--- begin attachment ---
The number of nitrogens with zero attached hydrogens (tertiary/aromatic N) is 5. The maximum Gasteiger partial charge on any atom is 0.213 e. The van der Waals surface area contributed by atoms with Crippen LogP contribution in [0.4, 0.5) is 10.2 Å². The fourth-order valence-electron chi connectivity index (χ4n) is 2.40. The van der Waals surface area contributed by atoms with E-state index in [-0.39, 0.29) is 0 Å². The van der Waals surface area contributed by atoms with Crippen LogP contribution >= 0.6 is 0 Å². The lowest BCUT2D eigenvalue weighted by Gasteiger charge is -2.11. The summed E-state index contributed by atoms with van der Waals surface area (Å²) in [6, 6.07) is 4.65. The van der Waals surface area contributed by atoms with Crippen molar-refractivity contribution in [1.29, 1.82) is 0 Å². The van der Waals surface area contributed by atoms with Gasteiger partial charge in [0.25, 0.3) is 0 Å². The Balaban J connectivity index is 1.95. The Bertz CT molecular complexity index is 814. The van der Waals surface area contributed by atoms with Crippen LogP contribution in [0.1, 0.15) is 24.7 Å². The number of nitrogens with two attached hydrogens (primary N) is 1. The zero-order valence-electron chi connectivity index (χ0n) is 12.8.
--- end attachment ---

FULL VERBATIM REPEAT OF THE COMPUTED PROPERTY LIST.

The number of nitrogens with zero attached hydrogens (tertiary/aromatic N) is 5. The maximum Gasteiger partial charge on any atom is 0.213 e. The van der Waals surface area contributed by atoms with Crippen LogP contribution in [0.4, 0.5) is 10.2 Å². The fourth-order valence-electron chi connectivity index (χ4n) is 2.40. The van der Waals surface area contributed by atoms with E-state index in [-0.39, 0.29) is 0 Å². The van der Waals surface area contributed by atoms with Crippen LogP contribution >= 0.6 is 0 Å². The lowest BCUT2D eigenvalue weighted by Gasteiger charge is -2.11. The summed E-state index contributed by atoms with van der Waals surface area (Å²) in [6, 6.07) is 4.65. The van der Waals surface area contributed by atoms with Crippen molar-refractivity contribution in [1.29, 1.82) is 0 Å². The van der Waals surface area contributed by atoms with Gasteiger partial charge in [0.25, 0.3) is 0 Å². The Balaban J connectivity index is 1.95. The Bertz CT molecular complexity index is 814. The van der Waals surface area contributed by atoms with Crippen LogP contribution in [0.1, 0.15) is 24.7 Å². The number of nitrogens with two attached hydrogens (primary N) is 1. The zero-order valence-electron chi connectivity index (χ0n) is 12.8.